Bring Me the Heads of Kenan & Kel.

good_burger_poster

Plug in the shake machine, because Good Burger is the Greatest Movie EVER!

Click on the movie poster or the title above to download our review of the film,

featuring Rachel Pandich of Skin Crawling Comics and Sean “Hollywood” Hunting.

Review in a Nutshell: I’m a dude, he’s a dude, she’s a dude. We’re all dudes.

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8 Responses

  1. Wow, Paul! I never even HEARD of this movie, let alone seen it….

    Can’t wait to download your podcast.

  2. It was aimed at a teeny bopper audience when I was just old enough to go see R-rated movies in the theater. Doesn’t really surprise me that you haven’t heard of it, Tim.

  3. Thank you Rachel for speaking some good sense. Less Than Jake is great. Sean and Paul are just haters.

  4. “It was aimed at a teeny bopper audience when I was just old enough to go see R-rated movies in the theater. Doesn’t really surprise me that you haven’t heard of it, Tim.”

    I’ve heard of this, but never saw it. By that point in time, I was already out of high school and trying to cope with college which was a miserable experience. I had no time for Nickelodeon shenanigans. My time with the channel was mostly during the 1980’s and into the early 90’s, and never again. This was my Good Burger…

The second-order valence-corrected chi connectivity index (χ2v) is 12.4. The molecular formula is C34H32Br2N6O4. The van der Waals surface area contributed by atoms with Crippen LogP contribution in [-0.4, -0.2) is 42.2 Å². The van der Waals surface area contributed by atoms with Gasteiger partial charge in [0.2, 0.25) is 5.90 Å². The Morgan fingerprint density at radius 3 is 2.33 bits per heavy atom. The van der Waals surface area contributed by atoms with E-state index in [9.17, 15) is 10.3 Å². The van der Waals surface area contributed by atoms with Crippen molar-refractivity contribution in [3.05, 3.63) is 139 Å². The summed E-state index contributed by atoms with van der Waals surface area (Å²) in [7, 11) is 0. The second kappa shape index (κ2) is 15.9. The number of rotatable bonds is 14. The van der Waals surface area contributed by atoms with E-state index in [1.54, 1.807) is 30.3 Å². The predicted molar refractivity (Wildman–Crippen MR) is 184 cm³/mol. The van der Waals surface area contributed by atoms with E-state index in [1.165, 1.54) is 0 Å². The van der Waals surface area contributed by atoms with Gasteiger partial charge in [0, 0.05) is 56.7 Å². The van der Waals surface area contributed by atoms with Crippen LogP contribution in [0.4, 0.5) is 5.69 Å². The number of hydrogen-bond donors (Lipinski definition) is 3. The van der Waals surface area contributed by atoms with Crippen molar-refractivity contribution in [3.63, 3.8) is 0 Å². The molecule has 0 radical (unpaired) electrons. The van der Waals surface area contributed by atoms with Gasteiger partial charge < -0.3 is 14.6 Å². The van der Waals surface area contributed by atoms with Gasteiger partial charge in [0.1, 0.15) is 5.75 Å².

To answer your pal’s question, there were a few black kids on YCDTOTV as I remember seeing it, I noticed one early episode had a kid of Native American origins who got joked on for being one I think, but yeah, I guess Black representation wasn’t quite as big on Nick in the 80’s as it became in the 90’s through All That. Having to check, I see that show lasted 11 years on Nick so it obviously had it’s audience who remembered it well enough for Nick to repeat classic episodes as part of it’s TeenNick block “The 90’s Are All That” so at least they’re not letting it slip away too much, but they sure moved on content-wise. I’m sure today’s generation looks back on All That or those that came before and are either in shock or bust out laughing at the differences. Kids today would wish they were slimed I bet.

    Paul’s comment on this film being a representation of America’s obsession for automobiles couldn’t be any further from the truth. Listening to that, I reminded myself of Spongebob Squarepants, both an idiot savant at his crappy job and also a driver’s ed. flunky trying desperately to get his driver’s license. Sinbad’s role in this movie sounds like the typical adult authority figure Nickelodeon had always characterized through promos and other shows they made throughout the 80’s and 90’s. These guys are always mistreated simply because they’re not cool, young and hip (tend to be in their 40’s and 50’s). They’ll want to do boring things like taxes, moving lawns or pinochle. I can see why he doesn’t get an honest break here. Good Burger’s also the start of the obnoxious nature of children I can’t stand nowadays, especially hearing of Kenan’s role in this film and how he doesn’t learn the lesson in the end. That just sounds typical.